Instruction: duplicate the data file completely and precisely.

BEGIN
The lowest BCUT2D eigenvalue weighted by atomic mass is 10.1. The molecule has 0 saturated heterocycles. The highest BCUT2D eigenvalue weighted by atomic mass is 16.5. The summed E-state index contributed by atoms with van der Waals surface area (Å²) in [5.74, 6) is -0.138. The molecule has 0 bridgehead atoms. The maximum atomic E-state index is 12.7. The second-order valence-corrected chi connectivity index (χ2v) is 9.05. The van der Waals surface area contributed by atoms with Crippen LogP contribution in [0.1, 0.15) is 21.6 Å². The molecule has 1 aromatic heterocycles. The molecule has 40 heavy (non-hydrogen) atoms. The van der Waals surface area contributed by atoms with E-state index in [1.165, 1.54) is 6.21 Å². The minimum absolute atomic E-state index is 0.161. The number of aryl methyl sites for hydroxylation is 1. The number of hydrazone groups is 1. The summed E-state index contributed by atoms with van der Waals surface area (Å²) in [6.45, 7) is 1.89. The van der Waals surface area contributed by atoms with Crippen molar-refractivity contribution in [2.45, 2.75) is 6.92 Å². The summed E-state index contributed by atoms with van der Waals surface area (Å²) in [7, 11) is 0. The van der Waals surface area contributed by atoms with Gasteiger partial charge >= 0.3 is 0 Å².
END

The lowest BCUT2D eigenvalue weighted by atomic mass is 10.1. The molecule has 0 saturated heterocycles. The highest BCUT2D eigenvalue weighted by atomic mass is 16.5. The summed E-state index contributed by atoms with van der Waals surface area (Å²) in [5.74, 6) is -0.138. The molecule has 0 bridgehead atoms. The maximum atomic E-state index is 12.7. The second-order valence-corrected chi connectivity index (χ2v) is 9.05. The van der Waals surface area contributed by atoms with Crippen LogP contribution in [0.1, 0.15) is 21.6 Å². The molecule has 1 aromatic heterocycles. The molecule has 40 heavy (non-hydrogen) atoms. The van der Waals surface area contributed by atoms with E-state index in [1.165, 1.54) is 6.21 Å². The minimum absolute atomic E-state index is 0.161. The number of aryl methyl sites for hydroxylation is 1. The number of hydrazone groups is 1. The summed E-state index contributed by atoms with van der Waals surface area (Å²) in [6.45, 7) is 1.89. The van der Waals surface area contributed by atoms with Crippen molar-refractivity contribution in [2.45, 2.75) is 6.92 Å². The summed E-state index contributed by atoms with van der Waals surface area (Å²) in [7, 11) is 0. The van der Waals surface area contributed by atoms with Gasteiger partial charge >= 0.3 is 0 Å².